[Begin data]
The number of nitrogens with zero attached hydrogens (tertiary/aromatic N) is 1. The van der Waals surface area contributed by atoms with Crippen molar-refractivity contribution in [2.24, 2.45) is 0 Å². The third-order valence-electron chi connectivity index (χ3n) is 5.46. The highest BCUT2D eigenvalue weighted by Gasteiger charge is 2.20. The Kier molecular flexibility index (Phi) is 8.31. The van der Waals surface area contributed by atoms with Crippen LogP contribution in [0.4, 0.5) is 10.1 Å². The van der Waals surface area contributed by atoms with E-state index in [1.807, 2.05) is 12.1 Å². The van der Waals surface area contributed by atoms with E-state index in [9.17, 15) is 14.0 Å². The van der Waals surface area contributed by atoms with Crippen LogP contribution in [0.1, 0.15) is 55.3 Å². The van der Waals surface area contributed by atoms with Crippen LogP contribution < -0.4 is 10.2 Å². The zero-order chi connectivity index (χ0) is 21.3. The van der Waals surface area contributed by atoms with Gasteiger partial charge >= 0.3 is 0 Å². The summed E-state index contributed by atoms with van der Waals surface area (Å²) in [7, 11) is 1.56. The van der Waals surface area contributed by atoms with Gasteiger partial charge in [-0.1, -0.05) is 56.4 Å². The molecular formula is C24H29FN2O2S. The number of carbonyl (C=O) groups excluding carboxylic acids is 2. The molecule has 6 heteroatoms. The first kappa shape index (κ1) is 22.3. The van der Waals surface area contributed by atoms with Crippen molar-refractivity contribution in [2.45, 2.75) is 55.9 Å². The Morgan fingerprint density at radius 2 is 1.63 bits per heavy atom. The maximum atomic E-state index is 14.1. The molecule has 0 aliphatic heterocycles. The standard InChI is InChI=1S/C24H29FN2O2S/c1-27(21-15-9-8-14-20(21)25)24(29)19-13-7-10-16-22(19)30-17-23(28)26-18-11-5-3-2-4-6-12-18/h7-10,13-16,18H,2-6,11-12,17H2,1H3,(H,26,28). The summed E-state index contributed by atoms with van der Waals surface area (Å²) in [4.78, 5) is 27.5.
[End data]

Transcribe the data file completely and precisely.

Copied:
The number of nitrogens with zero attached hydrogens (tertiary/aromatic N) is 1. The van der Waals surface area contributed by atoms with Crippen molar-refractivity contribution in [2.24, 2.45) is 0 Å². The third-order valence-electron chi connectivity index (χ3n) is 5.46. The highest BCUT2D eigenvalue weighted by Gasteiger charge is 2.20. The Kier molecular flexibility index (Phi) is 8.31. The van der Waals surface area contributed by atoms with Crippen LogP contribution in [0.4, 0.5) is 10.1 Å². The van der Waals surface area contributed by atoms with E-state index in [1.807, 2.05) is 12.1 Å². The van der Waals surface area contributed by atoms with E-state index in [9.17, 15) is 14.0 Å². The van der Waals surface area contributed by atoms with Crippen LogP contribution in [0.1, 0.15) is 55.3 Å². The van der Waals surface area contributed by atoms with Crippen LogP contribution < -0.4 is 10.2 Å². The zero-order chi connectivity index (χ0) is 21.3. The van der Waals surface area contributed by atoms with Gasteiger partial charge >= 0.3 is 0 Å². The summed E-state index contributed by atoms with van der Waals surface area (Å²) in [7, 11) is 1.56. The van der Waals surface area contributed by atoms with Gasteiger partial charge in [-0.1, -0.05) is 56.4 Å². The molecular formula is C24H29FN2O2S. The number of carbonyl (C=O) groups excluding carboxylic acids is 2. The molecule has 6 heteroatoms. The first kappa shape index (κ1) is 22.3. The van der Waals surface area contributed by atoms with Crippen molar-refractivity contribution in [2.45, 2.75) is 55.9 Å². The Morgan fingerprint density at radius 2 is 1.63 bits per heavy atom. The maximum atomic E-state index is 14.1. The molecule has 0 aliphatic heterocycles. The standard InChI is InChI=1S/C24H29FN2O2S/c1-27(21-15-9-8-14-20(21)25)24(29)19-13-7-10-16-22(19)30-17-23(28)26-18-11-5-3-2-4-6-12-18/h7-10,13-16,18H,2-6,11-12,17H2,1H3,(H,26,28). The summed E-state index contributed by atoms with van der Waals surface area (Å²) in [4.78, 5) is 27.5.